Early Church Studies

Peter: the Rock (part 2)

This is a brief follow-up to the post “Peter: Sifted Like Wheat.”

In this post, I make the claim that the Church is built, in some real sense, on Peter, per Christ’s words in Matthew 16:18.  I know this is not a popular view in the evangelical world, and that it is more popularly believed that the “rock” Jesus is building his church on isn’t referring to Peter at all; rather, it is referring to the profession of faith that Peter had just… professed. The belief that “You are the Christ, the Son of the living God” is supposed to be the rock.

During research for my book on Peter, I relied heavily on R.C.H. Lenski, a strong proponent for the view that Peter is not the rock in question. His love of treating the Gospels as actual histories, and his consequent focus on reconciling and harmonizing seemingly-discordant texts, made him invaluable to me. However, his skill and brilliance elsewhere makes his lapse in Matthew 16 particularly unfortunate, especially since it it forces him to make the outlandish claim that Jesus’ two usages of the word “rock”–Once to rename Simon Peter, and once to identify that which he would build his church on–bear only an accidental relationship.

Such a claim makes absolutely no sense within the passage itself. Jesus clearly goes to lengths specifically to establish this word-play. He appears to name Simon “Rock” for the sole purpose of making it a pun here. Lenski’s claim makes his renaming of Simon into nothing more than a nonsensical and confusing non-sequitor: Essentially “And I tell you that you are Rock/Rocky/Rock-Man, and on this rock – no, obviously not you, Rocky, we’re past that already, try to keep up – I will build my church.”


There is also the small matter of John 21 establishing Peter as a primary figure of the church, as well as Ephesians 2 establishing “the apostles and prophets” as a foundation for the church. All in all, both the passage itself and these other passages in the NT make a strong case for Peter being the rock….unless, of course, you really dislike Catholics and see it as a specifically Catholic doctrine.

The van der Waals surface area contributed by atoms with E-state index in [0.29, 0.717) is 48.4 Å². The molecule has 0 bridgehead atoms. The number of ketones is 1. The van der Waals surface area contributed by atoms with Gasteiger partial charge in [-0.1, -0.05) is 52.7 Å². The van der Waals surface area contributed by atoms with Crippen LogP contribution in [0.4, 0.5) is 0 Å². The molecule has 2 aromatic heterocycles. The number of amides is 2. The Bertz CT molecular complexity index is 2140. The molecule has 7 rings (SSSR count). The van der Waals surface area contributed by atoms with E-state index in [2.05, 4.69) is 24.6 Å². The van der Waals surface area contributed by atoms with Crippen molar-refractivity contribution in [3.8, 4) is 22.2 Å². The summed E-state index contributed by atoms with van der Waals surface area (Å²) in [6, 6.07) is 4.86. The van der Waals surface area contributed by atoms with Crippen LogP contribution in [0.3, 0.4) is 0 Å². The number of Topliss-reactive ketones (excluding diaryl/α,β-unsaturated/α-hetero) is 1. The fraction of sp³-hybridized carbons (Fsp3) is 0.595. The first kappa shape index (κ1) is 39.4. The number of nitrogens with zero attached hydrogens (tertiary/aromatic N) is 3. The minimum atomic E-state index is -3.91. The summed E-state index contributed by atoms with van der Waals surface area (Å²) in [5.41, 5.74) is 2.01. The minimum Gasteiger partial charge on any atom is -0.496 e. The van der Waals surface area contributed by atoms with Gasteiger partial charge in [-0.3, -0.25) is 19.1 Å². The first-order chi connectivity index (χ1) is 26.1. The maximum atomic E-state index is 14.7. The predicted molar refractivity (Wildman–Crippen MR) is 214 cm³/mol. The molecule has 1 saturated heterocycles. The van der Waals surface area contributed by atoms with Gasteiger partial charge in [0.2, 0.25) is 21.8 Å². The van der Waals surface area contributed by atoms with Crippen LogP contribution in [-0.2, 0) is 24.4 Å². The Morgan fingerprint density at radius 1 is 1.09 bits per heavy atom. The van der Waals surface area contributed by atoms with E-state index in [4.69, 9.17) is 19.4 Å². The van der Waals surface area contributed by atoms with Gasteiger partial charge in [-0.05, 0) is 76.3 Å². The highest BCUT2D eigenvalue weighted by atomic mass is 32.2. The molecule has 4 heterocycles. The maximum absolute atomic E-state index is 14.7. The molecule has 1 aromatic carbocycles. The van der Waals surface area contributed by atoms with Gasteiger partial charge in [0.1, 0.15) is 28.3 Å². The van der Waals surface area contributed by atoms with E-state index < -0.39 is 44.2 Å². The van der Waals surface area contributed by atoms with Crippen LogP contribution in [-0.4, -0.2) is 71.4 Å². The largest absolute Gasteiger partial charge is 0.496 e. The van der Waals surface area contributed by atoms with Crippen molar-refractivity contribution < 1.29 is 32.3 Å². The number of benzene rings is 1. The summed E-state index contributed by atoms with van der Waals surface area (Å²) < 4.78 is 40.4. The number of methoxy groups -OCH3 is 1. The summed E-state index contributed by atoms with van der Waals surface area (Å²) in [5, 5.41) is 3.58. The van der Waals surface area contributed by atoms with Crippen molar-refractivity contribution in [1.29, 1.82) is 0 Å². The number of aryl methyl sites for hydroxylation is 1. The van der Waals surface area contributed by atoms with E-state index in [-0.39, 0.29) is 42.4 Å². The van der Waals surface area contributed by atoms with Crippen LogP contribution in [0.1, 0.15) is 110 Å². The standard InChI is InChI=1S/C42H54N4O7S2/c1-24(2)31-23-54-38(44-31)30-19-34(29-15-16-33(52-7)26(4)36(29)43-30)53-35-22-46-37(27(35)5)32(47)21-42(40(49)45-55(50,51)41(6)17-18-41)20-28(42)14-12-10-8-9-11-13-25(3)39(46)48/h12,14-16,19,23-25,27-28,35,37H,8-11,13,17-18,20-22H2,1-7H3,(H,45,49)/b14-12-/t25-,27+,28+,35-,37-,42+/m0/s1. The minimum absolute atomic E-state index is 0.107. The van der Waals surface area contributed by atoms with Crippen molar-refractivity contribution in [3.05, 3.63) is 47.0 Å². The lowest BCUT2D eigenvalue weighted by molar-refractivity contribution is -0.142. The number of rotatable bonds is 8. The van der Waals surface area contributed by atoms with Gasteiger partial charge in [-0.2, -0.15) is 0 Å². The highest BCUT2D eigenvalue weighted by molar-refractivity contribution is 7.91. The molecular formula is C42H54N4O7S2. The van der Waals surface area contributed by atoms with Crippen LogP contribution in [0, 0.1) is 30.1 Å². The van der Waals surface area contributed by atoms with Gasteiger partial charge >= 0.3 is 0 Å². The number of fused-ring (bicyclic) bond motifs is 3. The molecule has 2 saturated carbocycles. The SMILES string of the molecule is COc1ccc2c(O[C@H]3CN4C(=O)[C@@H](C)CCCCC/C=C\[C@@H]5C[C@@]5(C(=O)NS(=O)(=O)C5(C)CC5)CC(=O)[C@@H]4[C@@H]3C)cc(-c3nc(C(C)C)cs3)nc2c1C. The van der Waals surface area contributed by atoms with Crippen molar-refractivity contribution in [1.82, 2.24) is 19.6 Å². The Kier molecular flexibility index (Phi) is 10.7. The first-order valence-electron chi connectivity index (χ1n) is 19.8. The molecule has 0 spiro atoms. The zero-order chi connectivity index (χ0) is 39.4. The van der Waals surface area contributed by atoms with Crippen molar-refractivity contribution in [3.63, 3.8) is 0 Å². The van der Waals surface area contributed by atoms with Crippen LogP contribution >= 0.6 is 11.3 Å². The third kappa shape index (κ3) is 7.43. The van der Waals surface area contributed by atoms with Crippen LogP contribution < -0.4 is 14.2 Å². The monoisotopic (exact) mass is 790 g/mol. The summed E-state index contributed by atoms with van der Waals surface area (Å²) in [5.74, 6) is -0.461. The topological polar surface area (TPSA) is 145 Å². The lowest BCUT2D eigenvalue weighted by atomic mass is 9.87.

Was Peter the first Pope? I don’t think so. But he was, quite obviously, a huge chunk of the foundation of the Church and, therefore, is almost certainly the Rock that Christ claimed to have built his Church on.

Which is amazing news for us.

Because it means that God can use even the most human of us to build his eternal Church.

It means that God’s strength is made perfect not just in “weakness” as an abstraction, but in our own weakness.

And it means that although we all start out as Simons, God can turn us into Peters: The unnatural product of sin and decay can become the supernatural product of grace.

Just a little afterthought:

Simon means “to hear” or “he has heard.” It is doubtlessly significant that he receives his new name by hearing what the Father is telling him (Matthew 16), in a very real sense receiving his new name as he fulfills his old one.

With this in mind, there is a fascinating linkage between this passage and one in Revelation 2, where we are told that the saints who “hear what the Spirit says to the churches” will be given a new name, written on a white stone. In that sense Simon Peter becomes the symbol for all believers, and potentially for all of humanity. Listen to the Holy Spirit and receive a new name, a secret name, that describes who we really are–that is, who God created us as individuals to be.

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